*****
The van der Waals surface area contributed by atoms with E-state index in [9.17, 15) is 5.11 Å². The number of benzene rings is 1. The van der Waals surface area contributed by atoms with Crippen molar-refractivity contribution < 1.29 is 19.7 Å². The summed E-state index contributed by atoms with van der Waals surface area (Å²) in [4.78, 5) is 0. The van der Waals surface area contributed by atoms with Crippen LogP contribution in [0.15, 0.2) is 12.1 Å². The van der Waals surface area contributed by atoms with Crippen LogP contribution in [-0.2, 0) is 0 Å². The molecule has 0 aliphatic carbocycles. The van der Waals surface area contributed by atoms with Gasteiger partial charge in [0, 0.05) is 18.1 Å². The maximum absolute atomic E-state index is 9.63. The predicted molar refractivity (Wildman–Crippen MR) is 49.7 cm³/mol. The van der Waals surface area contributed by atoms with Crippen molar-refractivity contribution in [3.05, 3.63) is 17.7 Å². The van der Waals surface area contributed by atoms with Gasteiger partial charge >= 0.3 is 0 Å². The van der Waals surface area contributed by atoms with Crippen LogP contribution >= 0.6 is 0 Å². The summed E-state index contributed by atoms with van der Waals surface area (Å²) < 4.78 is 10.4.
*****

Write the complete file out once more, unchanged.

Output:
The van der Waals surface area contributed by atoms with E-state index in [9.17, 15) is 5.11 Å². The number of benzene rings is 1. The van der Waals surface area contributed by atoms with Crippen molar-refractivity contribution < 1.29 is 19.7 Å². The summed E-state index contributed by atoms with van der Waals surface area (Å²) in [4.78, 5) is 0. The van der Waals surface area contributed by atoms with Crippen LogP contribution in [0.15, 0.2) is 12.1 Å². The van der Waals surface area contributed by atoms with Crippen LogP contribution in [-0.2, 0) is 0 Å². The molecule has 0 aliphatic carbocycles. The van der Waals surface area contributed by atoms with Gasteiger partial charge in [0, 0.05) is 18.1 Å². The maximum absolute atomic E-state index is 9.63. The predicted molar refractivity (Wildman–Crippen MR) is 49.7 cm³/mol. The van der Waals surface area contributed by atoms with Crippen molar-refractivity contribution in [3.05, 3.63) is 17.7 Å². The van der Waals surface area contributed by atoms with Gasteiger partial charge >= 0.3 is 0 Å². The van der Waals surface area contributed by atoms with Crippen LogP contribution >= 0.6 is 0 Å². The summed E-state index contributed by atoms with van der Waals surface area (Å²) < 4.78 is 10.4.